Plumas Charter School (PCS) was granted a special use permit July 11 during the Plumas County Planning and Building Services Department’s zoning administrator hearing in downtown Quincy.
The permit will allow construction of a new, permanent home for the PCS alternative learning center (Quincy site) and administrative offices. The project is planned in a residential zone situated at 129 Kelsey Lane off Quincy Junction Road near the high school athletic fields.
County staff explained the hearing was not a rezoning meeting; schools require special use permits in all zones for which they are allowed.
PCS Executive Director Taletha Washburn testified at the hearing.
“We’ve spent three years trying to establish a permanent home for Plumas Charter School,” Washburn said. “We recognize this site has challenges and we feel we can manage and minimize any impacts. We agree to all of the conditions for this approval. It’s the only site that can accommodate a learning center such as we need.”
Accepting testimony in support of, and in opposition to, the school building project proposed for the 5.32-acre site, Planning Director and Zoning Administrator Randy Wilson green-lighted the construction effort by adopting a mitigated negative declaration.
The negative declaration contains various conditions of approval that cover specific measures PCS must take to mitigate potential environmental impacts.
For example, beyond typical conditions concerning things like water, sewer, soil and other protections, the construction schedule must avoid the nesting season of nearby migratory birds. Work at the site must also reduce the potential spread of invasive weed species.
And in the event unanticipated “cultural resources” are found at the site, measures have to be in place to deal with historic/prehistoric artifacts or human remains.
The special use permit was sought to allow construction of a 15,000-square-foot school facility on the property to serve 200 students and 15 staff. PCS owns the property, which was donated to the school.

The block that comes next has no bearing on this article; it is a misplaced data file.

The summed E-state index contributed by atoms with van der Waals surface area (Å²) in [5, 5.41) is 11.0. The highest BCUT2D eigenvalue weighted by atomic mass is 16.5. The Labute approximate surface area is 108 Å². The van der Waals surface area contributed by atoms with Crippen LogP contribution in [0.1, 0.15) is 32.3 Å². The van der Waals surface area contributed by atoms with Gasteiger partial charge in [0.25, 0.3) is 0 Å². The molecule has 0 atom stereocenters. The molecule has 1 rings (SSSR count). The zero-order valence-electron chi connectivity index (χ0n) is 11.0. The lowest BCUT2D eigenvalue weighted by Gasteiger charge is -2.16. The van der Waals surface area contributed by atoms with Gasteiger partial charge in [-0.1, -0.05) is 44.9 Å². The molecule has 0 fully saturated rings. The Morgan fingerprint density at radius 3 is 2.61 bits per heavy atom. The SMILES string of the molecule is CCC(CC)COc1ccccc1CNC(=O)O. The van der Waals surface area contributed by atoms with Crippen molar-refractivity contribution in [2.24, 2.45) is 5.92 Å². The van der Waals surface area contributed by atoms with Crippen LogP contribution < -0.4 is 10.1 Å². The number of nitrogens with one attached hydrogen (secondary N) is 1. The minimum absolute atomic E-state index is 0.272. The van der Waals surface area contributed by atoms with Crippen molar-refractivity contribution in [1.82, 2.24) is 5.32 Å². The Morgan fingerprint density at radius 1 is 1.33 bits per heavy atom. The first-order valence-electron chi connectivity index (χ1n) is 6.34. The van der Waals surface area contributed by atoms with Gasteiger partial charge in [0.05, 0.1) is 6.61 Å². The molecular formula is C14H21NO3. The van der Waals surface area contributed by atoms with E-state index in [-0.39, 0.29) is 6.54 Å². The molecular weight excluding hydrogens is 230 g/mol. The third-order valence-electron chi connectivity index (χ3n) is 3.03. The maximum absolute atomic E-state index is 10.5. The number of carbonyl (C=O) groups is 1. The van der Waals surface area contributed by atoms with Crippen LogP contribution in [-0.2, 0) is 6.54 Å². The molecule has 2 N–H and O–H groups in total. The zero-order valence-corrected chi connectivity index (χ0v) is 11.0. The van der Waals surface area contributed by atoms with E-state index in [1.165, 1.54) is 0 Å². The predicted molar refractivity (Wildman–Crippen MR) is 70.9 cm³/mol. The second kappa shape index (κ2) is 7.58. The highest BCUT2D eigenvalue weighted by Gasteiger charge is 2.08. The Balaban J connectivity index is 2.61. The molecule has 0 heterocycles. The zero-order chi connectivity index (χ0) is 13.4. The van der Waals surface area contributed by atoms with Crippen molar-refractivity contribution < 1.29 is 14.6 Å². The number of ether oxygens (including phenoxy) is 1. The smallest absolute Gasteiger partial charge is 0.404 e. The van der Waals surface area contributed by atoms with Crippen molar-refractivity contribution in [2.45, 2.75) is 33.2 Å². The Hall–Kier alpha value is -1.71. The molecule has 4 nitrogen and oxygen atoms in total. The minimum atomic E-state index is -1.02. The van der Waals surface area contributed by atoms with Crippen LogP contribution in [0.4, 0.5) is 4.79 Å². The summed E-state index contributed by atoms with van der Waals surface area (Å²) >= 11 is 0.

The parcel is zoned Single Family Residential-7 and would potentially allow construction of up to seven homes per acre, a designation that could accommodate approximately 35 homes, with a subdivision permit.
Receiving the special use permit makes it possible for PCS to build on the property without a general plan amendment or rezone.
Two letters of opposition were received from Kelsey Lane neighbors adjacent to the subject property.
Lynn and Jim Dow live in the historic 150-year-old Clinch home on the Kelsey Dairy. Beyond their desire to retain their “superb views of pastureland, ridgelines, Spanish Peak and Mount Pleasant” that they described as intrinsic to their historic property, they submitted concerns about soil instability at the site.
In their letter, the Dows requested additional consideration of the proposal at the county level, writing about their observations over many years of muddy conditions, poor drainage and pooled water causing the land to remain wet for long periods.
Zoning Administrator Wilson commented on one issue.
“View sets can change,” he said. “There is no guarantee that your neighbor won’t build a 35-foot-tall house on land they own near you.”
Local Feather River College English instructor Will Lombardi has lived on Kelsey Lane since 1990.
He attended the permitting meeting in person to register his “adamant and emphatic opposition” to the charter school’s building proposal for the vacant parcel on his street.
Citing his support and respect for the work PCS does, its staff, students and families, among which are some of his personal friends, Lombardi said, “I don’t oppose the school.”
He expressed concerns about water table issues, delays for lumber mill vehicles from Lee Road, and traffic congestion due to a mandatory new 25-mph speed limit that would be extended to Quincy Junction Road around the school site.